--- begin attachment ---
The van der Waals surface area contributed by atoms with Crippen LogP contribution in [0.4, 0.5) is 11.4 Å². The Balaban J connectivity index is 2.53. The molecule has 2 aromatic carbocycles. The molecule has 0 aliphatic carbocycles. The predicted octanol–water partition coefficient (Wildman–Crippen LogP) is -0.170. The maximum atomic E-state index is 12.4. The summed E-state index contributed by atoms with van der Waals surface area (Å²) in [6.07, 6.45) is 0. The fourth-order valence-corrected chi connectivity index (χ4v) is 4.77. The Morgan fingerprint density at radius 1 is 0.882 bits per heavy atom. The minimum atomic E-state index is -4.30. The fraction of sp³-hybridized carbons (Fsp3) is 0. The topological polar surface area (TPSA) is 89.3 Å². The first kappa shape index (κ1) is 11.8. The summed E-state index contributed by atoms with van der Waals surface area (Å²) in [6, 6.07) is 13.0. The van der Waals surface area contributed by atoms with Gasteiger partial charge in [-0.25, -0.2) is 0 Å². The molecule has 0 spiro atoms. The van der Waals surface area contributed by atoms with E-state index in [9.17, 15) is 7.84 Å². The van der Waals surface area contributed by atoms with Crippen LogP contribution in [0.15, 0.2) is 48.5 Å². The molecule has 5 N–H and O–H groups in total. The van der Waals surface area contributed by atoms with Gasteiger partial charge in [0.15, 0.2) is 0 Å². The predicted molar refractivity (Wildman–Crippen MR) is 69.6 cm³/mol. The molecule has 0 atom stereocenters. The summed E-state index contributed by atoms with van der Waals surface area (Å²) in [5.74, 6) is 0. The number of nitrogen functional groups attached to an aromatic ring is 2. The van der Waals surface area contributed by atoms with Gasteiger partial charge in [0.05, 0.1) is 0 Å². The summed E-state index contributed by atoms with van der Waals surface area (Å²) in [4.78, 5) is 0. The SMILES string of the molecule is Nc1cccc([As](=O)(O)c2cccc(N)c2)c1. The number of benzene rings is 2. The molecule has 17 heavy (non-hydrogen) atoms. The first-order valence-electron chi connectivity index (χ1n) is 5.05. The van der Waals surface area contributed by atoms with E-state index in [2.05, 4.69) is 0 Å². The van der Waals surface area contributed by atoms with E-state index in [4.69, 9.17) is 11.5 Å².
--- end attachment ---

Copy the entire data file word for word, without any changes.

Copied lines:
The van der Waals surface area contributed by atoms with Crippen LogP contribution in [0.4, 0.5) is 11.4 Å². The Balaban J connectivity index is 2.53. The molecule has 2 aromatic carbocycles. The molecule has 0 aliphatic carbocycles. The predicted octanol–water partition coefficient (Wildman–Crippen LogP) is -0.170. The maximum atomic E-state index is 12.4. The summed E-state index contributed by atoms with van der Waals surface area (Å²) in [6.07, 6.45) is 0. The fourth-order valence-corrected chi connectivity index (χ4v) is 4.77. The Morgan fingerprint density at radius 1 is 0.882 bits per heavy atom. The minimum atomic E-state index is -4.30. The fraction of sp³-hybridized carbons (Fsp3) is 0. The topological polar surface area (TPSA) is 89.3 Å². The first kappa shape index (κ1) is 11.8. The summed E-state index contributed by atoms with van der Waals surface area (Å²) in [6, 6.07) is 13.0. The van der Waals surface area contributed by atoms with Gasteiger partial charge in [-0.25, -0.2) is 0 Å². The molecule has 0 spiro atoms. The van der Waals surface area contributed by atoms with E-state index in [9.17, 15) is 7.84 Å². The van der Waals surface area contributed by atoms with Crippen LogP contribution in [0.15, 0.2) is 48.5 Å². The molecule has 5 N–H and O–H groups in total. The van der Waals surface area contributed by atoms with Gasteiger partial charge in [0.15, 0.2) is 0 Å². The predicted molar refractivity (Wildman–Crippen MR) is 69.6 cm³/mol. The molecule has 0 atom stereocenters. The summed E-state index contributed by atoms with van der Waals surface area (Å²) in [5.74, 6) is 0. The number of nitrogen functional groups attached to an aromatic ring is 2. The van der Waals surface area contributed by atoms with Gasteiger partial charge in [0.05, 0.1) is 0 Å². The summed E-state index contributed by atoms with van der Waals surface area (Å²) in [4.78, 5) is 0. The SMILES string of the molecule is Nc1cccc([As](=O)(O)c2cccc(N)c2)c1. The number of benzene rings is 2. The molecule has 17 heavy (non-hydrogen) atoms. The first-order valence-electron chi connectivity index (χ1n) is 5.05. The van der Waals surface area contributed by atoms with E-state index in [2.05, 4.69) is 0 Å². The van der Waals surface area contributed by atoms with E-state index in [4.69, 9.17) is 11.5 Å².